comscore Letters: State’s $20M stadium fumble is shameful; Landlords, not just tenants, need aid, too; Give public quick, detailed info on cases | Honolulu Star-Advertiser
Editorial | Letters

Letters: State’s $20M stadium fumble is shameful; Landlords, not just tenants, need aid, too; Give public quick, detailed info on cases

State leaders should be embarrassed. Just when it appeared that the new Halawa stadium project was progressing according to plan, they returned to form. Through a combination of incompetence and intransigence, it looks like they will succeed in adding more than $20 million to the cost of the project and delaying it by over a year. Never mind that no developer in their right mind will want to commit to a long-term relationship with a government entity that cannot be counted on to fulfill its end of the contract.

Rather than pouring more money into the rusting hulk of Aloha Stadium, maybe the best thing that could happen now is for the University of Hawaii football schedule to be suspended — not just for this season — but until a new stadium is actually ready for play. Perhaps only then will the current occupants of the state Capitol realize this is serious business that deserves their full attention.

Alan Ewell

Round Top Drive

 

Landlords, not just tenants, need aid, too

Regarding the governor extending the ban on evictions (“Governor to extend ban on housing evictions as growth in state slows,” Star-Advertiser, July 14): Has anyone thought about the landlords who now, quite possibly, can’t meet their expenses because they have renters who can’t pay their rent?

It’s not just the renters who’ve lost income, but their landlords as well. Why has no one thought to help? Why are they being forgotten?

Jeanne Moore

Nuuanu

 

Schools’ reopening needs safer process

As an educator and parent, we need to ask for more from our state during this crisis. We have no plans for testing, temperature checks or outbreak response at our schools. Politics is deciding to sacrifice students, staff and teachers when we have options to work remotely and virtually. It’s not ideal, but even one student, teacher or staff death is too many.

U.S. Education Secretary Betsy DeVos said “only” 0.02% of students will die. Hawaii has 180,000 students: 3,600 students will die according to those estimates. What if it’s yours? What if it kills auntie, uncle, nana, you? Who cares for them then?

Please speak up, make your voice heard, and get the state to implement distance learning until it is safe — for our keiki, our kupuna and our teachers. I hope you would respect our lives as much as we do your kids.

Jacob Cassens

Halawa Heights

 

Stop playing politics with pandemic, lives

President Donald Trump never ceases to amaze me with how lightly he takes the COVID-19 pandemic. It dates back to the beginning when he blew off criticism as a “Democratic hoax” and then had him staging campaign rallies as if nobody present would be in danger. Now he is demanding that schools reopen in the fall with little regard for public safety.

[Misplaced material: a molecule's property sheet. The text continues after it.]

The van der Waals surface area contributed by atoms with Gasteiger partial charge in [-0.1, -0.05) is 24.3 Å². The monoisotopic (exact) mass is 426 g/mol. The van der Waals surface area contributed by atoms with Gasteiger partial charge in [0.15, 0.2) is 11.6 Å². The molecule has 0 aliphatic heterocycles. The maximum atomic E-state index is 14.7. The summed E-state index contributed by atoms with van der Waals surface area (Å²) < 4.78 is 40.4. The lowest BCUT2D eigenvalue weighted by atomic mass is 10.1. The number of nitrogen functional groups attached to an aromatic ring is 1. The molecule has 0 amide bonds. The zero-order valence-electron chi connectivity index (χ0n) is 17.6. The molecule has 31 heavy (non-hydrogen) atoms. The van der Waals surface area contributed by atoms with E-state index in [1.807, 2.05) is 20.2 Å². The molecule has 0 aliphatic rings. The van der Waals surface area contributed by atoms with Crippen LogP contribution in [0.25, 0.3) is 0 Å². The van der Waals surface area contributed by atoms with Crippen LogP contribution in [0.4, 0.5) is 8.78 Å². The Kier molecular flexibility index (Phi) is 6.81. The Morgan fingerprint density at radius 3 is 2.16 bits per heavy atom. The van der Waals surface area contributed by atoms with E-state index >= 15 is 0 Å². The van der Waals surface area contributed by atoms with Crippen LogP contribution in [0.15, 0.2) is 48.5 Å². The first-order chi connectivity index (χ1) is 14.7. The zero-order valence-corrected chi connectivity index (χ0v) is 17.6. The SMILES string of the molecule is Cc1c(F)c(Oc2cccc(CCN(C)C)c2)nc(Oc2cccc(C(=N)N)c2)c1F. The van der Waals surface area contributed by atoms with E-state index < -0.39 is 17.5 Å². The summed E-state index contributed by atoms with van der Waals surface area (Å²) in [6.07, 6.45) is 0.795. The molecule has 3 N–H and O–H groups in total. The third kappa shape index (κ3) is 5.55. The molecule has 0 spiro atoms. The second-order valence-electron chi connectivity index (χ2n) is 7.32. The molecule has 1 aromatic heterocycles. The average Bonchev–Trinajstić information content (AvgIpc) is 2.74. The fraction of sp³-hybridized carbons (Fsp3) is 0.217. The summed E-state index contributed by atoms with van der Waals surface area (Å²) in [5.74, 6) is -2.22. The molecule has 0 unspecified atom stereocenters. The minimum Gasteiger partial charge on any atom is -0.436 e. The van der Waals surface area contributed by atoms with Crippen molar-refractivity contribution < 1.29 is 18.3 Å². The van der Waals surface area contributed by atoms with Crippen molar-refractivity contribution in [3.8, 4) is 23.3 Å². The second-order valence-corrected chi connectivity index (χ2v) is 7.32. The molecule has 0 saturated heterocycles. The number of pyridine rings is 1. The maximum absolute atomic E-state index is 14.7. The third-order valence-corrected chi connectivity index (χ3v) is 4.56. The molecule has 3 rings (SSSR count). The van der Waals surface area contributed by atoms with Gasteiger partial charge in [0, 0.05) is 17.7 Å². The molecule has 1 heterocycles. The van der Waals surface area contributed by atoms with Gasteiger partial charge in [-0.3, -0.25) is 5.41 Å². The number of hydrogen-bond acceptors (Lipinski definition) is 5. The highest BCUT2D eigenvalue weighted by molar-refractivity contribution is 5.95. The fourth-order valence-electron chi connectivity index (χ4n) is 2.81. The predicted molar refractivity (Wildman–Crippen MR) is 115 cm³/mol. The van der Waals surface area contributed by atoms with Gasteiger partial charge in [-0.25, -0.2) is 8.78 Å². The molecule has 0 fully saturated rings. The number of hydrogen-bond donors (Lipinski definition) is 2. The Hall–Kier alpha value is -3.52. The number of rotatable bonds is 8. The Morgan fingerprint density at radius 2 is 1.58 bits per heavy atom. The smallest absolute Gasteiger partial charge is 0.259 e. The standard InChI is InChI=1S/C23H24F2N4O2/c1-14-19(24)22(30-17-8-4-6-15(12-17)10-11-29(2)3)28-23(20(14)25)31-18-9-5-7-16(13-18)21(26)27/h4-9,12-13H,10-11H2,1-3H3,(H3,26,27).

There is nothing we would like better than to put students back in the classroom, but it has to be done safely.

Trump needs to understand that this is a health issue, not a political issue. To accuse Democrats of keeping schools closed for political reasons is just plain reckless. There probably are politicians from both parties using this pandemic for political purposes, but nobody more than Trump.

I do look forward to November. That’s when millions of Americans and I will do out part to make America great again by voting against Donald Trump.

Jim Gardner

Waialae-Kahala

 

Give public quick, detailed info on cases

Something is definitely wrong regarding local coronavirus reporting to the general public.

For example, a Hawaii Kai Safeway employee had contracted COVID-19 over two weeks before it was publicly disclosed. Virus exposure was likely, not only to dozens of Safeway customers, but to many others when considering the exponential effect of contact spreading.

Why did Safeway and/or the state Department of Health not report this infection as soon as the employee was tested positive? Is there not an ethical responsibility to immediately report virus activities in the best interest of the public?

We feel angst and apprehension when potential sources for major community outbreaks are not timely reported or are sorely lacking in detail. Please give us detailed information on coronavirus activities, and please do so promptly.

Ed Uchida

Hawaii Kai

 

HPD, prosecutor scandals unresolved

It is unfortunate that the criminal circumstances surrounding the corruption scandal with former Honolulu Police Chief Louis Kealoha and his wife, and the city Prosecutor’s Office with Keith Kaneshiro, are not being fully addressed at both the county and state levels. I have yet to see public hearings on the matter. I have not heard from our elected officials if current laws need to be reinforced and/or strengthened to prevent this from happening again.

Unfortunately, the current Honolulu police chief had controversy with an out-of-court settlement (with taxpayers footing the tab) before her appointment (“City settles suit alleging Honolulu Police Chief Susan Ballard falsified recruits’ scores,” Star-Advertiser, March 9). It involved test-score rigging at the academy. There seems to be a systemic pattern of mistrust and lost integrity.

Most sadly, these individuals failed to uphold high standards of trust and integrity. As for the Honolulu Police Commission, it seems to be a rubber stamp for HPD and its chief. The ends don’t justify the means.

Jackie L. Grambusch Jr.

Kapolei


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